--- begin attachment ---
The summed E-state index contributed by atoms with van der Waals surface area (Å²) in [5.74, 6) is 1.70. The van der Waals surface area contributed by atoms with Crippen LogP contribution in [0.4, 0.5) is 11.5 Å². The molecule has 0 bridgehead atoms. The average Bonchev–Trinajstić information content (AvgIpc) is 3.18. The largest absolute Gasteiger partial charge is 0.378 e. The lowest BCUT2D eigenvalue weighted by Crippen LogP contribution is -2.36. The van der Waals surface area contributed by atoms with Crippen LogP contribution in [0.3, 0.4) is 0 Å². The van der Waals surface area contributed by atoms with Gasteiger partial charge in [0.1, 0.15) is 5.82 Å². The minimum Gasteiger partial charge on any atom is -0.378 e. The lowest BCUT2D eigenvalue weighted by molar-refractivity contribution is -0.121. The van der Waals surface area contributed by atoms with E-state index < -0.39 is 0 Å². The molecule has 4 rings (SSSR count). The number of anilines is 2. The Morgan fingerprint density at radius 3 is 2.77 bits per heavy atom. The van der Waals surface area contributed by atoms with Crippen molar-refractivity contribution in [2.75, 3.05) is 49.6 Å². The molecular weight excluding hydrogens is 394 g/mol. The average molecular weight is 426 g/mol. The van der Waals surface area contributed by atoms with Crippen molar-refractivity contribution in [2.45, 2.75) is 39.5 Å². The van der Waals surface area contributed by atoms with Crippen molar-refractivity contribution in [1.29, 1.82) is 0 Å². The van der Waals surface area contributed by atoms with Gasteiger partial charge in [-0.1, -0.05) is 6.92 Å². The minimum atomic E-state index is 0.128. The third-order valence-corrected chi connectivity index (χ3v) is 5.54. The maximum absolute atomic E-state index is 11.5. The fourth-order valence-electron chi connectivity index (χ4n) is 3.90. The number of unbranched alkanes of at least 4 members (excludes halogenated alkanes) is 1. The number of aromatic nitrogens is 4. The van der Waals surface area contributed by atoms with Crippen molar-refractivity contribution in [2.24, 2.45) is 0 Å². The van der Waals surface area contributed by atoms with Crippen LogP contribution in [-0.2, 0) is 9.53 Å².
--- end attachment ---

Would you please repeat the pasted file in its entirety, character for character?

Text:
The summed E-state index contributed by atoms with van der Waals surface area (Å²) in [5.74, 6) is 1.70. The van der Waals surface area contributed by atoms with Crippen LogP contribution in [0.4, 0.5) is 11.5 Å². The molecule has 0 bridgehead atoms. The average Bonchev–Trinajstić information content (AvgIpc) is 3.18. The largest absolute Gasteiger partial charge is 0.378 e. The lowest BCUT2D eigenvalue weighted by Crippen LogP contribution is -2.36. The van der Waals surface area contributed by atoms with Crippen LogP contribution in [0.3, 0.4) is 0 Å². The van der Waals surface area contributed by atoms with Gasteiger partial charge in [0.1, 0.15) is 5.82 Å². The minimum Gasteiger partial charge on any atom is -0.378 e. The lowest BCUT2D eigenvalue weighted by molar-refractivity contribution is -0.121. The van der Waals surface area contributed by atoms with E-state index < -0.39 is 0 Å². The molecule has 4 rings (SSSR count). The number of anilines is 2. The Morgan fingerprint density at radius 3 is 2.77 bits per heavy atom. The van der Waals surface area contributed by atoms with Crippen molar-refractivity contribution in [2.75, 3.05) is 49.6 Å². The molecular weight excluding hydrogens is 394 g/mol. The average molecular weight is 426 g/mol. The van der Waals surface area contributed by atoms with Crippen molar-refractivity contribution in [2.45, 2.75) is 39.5 Å². The van der Waals surface area contributed by atoms with Crippen molar-refractivity contribution in [1.29, 1.82) is 0 Å². The van der Waals surface area contributed by atoms with Gasteiger partial charge in [-0.1, -0.05) is 6.92 Å². The minimum atomic E-state index is 0.128. The third-order valence-corrected chi connectivity index (χ3v) is 5.54. The maximum absolute atomic E-state index is 11.5. The fourth-order valence-electron chi connectivity index (χ4n) is 3.90. The number of unbranched alkanes of at least 4 members (excludes halogenated alkanes) is 1. The number of aromatic nitrogens is 4. The van der Waals surface area contributed by atoms with Crippen molar-refractivity contribution in [2.24, 2.45) is 0 Å². The van der Waals surface area contributed by atoms with Crippen LogP contribution in [-0.2, 0) is 9.53 Å².